If Shakespeare hadn’t written the character of Orlando, British playwright John Osborne might have invented the version of him now onstage at the Ahmanson. As played by Dan Stevens, a riveting new actor, Orlando becomes a combination of Elizabethan hero and Osborne’s angry young man of the 1950s, and the roaring aggression he projects in the opening scene gives “As You Like It” a searingly intense edge. Much praise has been heaped on the interpretation of Rosalind supplied by Rebecca Hall (director Peter Hall’s daughter), which implies that Stevens’ Orlando is a subsidiary character caught in her floodlights. Stevens, in fact, more than holds his own, giving the production a welcome balance.
What makes Stevens’ portrayal so affecting, beyond his ability to run the gamut from rage to misty-eyed romanticism, is his knack for transforming familiar speeches so they sound fresh and new. He takes risks with every line and gesture, never becomes actorish and appears to be discovering material rather than simply reciting it.
The show begins with a jolt when Orlando nearly strangles his self-centered brother, Oliver (Freddie Stevenson), for the latter’s neglect and refusal to hand over an inheritance. This leads to a grippingly staged wrestling match engineered by Oliver, pitting Orlando against menacing muscle man Charles (James Crossley, ruggedly powerful) and one who looks forward happily to breaking bones. When Orlando unexpectedly wins the match, he connects with Hall’s smitten Rosalind. Much of this is established without words, and the actors create immediate chemistry.
Hall’s formidable height lifts her out of the ingenue category, and a bright red dress she wears adds to her statuesque glamour. She has the force to confront evil Duke Frederick (James Laurenson) when he orders her to “go or die,” and she’s adept at conveying affection for her best friend and cousin, Celia (Rebecca Callard, diminutive in size but a large presence).
Hall’s speech has a stylized lilt and rhythm suited to Shakespeare, but her register can rise and remain uneasily high. Her nervous line readings often have a hesitant, affected awkwardness; she deliberately plays against the traditionally confident attitude usually taken with her part, but it doesn’t quite work, because Hall’s stature and persona have an inherently dominant quality.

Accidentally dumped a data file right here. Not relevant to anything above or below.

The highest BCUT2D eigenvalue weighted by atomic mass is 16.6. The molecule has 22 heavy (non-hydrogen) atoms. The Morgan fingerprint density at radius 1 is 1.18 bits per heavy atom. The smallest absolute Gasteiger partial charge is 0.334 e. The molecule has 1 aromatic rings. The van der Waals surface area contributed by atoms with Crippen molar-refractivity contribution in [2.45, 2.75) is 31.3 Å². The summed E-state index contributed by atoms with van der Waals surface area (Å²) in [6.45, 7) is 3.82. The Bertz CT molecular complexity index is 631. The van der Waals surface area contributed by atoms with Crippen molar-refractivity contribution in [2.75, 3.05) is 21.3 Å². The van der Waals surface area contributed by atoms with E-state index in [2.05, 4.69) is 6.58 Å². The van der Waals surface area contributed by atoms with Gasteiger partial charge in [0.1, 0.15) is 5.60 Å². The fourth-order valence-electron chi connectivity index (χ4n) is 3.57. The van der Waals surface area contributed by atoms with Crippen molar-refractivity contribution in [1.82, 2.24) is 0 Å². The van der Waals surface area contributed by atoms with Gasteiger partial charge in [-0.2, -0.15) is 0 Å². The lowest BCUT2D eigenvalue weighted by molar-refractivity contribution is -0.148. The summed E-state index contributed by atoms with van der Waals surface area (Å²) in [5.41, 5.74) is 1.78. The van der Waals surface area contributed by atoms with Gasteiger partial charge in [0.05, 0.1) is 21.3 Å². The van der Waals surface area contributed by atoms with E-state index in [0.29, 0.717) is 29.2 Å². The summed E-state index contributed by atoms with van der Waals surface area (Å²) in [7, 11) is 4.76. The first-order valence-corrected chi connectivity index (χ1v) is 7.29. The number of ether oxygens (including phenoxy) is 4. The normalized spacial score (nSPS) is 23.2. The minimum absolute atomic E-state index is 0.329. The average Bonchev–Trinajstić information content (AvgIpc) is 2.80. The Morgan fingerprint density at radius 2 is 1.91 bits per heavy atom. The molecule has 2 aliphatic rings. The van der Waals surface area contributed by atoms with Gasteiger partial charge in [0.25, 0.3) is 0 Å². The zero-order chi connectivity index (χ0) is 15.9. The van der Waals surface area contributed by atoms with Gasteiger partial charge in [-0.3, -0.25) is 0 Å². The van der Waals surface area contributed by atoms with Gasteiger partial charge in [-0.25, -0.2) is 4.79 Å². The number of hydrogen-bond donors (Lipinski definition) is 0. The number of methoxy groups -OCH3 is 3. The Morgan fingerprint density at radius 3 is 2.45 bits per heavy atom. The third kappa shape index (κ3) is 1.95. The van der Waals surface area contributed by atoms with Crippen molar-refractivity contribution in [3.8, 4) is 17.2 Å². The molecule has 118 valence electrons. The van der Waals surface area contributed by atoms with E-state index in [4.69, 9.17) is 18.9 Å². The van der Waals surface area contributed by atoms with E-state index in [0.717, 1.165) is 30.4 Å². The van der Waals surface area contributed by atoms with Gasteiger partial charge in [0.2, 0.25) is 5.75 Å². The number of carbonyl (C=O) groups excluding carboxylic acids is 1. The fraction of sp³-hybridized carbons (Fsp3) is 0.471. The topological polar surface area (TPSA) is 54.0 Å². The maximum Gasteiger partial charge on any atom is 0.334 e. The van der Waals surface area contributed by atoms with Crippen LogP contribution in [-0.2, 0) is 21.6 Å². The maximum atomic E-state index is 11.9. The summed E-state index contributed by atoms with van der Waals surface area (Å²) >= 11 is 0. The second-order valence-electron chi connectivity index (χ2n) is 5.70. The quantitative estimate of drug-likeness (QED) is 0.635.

This problem becomes increasingly acute when her Rosalind pretends to be a boy who must sustain a relationship with Orlando, all the while concealing her true feminine identity. She remains so imposingly herself that it’s difficult to believe Orlando wouldn’t see beyond her disguise. We have to remind ourselves that the story isn’t grounded in reality, in order to accept and string along with the deception.
John Gunter’s costumes are a striking blend of period and contemporary, and his atmospheric forest set, with its enormous, looming trees, furnishes a perfect background for the performers to attack their roles.
Director Hall (who created the Royal Shakespeare Company in 1960 and became director of the Royal National Theater in 1973) sees to it that the part of Oliver is nuanced and detailed, ensuring that Oliver’s highly improbable transition from malevolent manipulator to Orlando’s loyal, devoted friend is believable.
Stevenson does wonders with a playful moment, in which his arms inadvertently land on Rosalind’s breasts and he realizes her actual gender.
The director is equally successful bringing out James Laurenson’s versatility in two parts — as callous Duke Frederick and as the banished duke who fled to the Forest of Arden after Frederick usurped his kingdom.
Robin Hood-style sequences in the forest with the exiled Duke and his band of jovial followers are entertaining, if lengthy. Composer Mick Sands’ delightful music enlivens these sections and wards off any threat of tedium.
Production’s most farcical figures — lovesick shepherd Silvius (David Birkin), who lusts after Phoebe (Charlotte Parry), and Touchstone (Michael Siberry), a jester involved with goat herder Audrey (Janet Greaves) — have an idiosyncratic, human appeal. Touchstone, the wittiest character in the piece, makes unforgettable noises of disgust when Orlando writes insipid rhymes about Rosalind and plasters them on every tree in sight.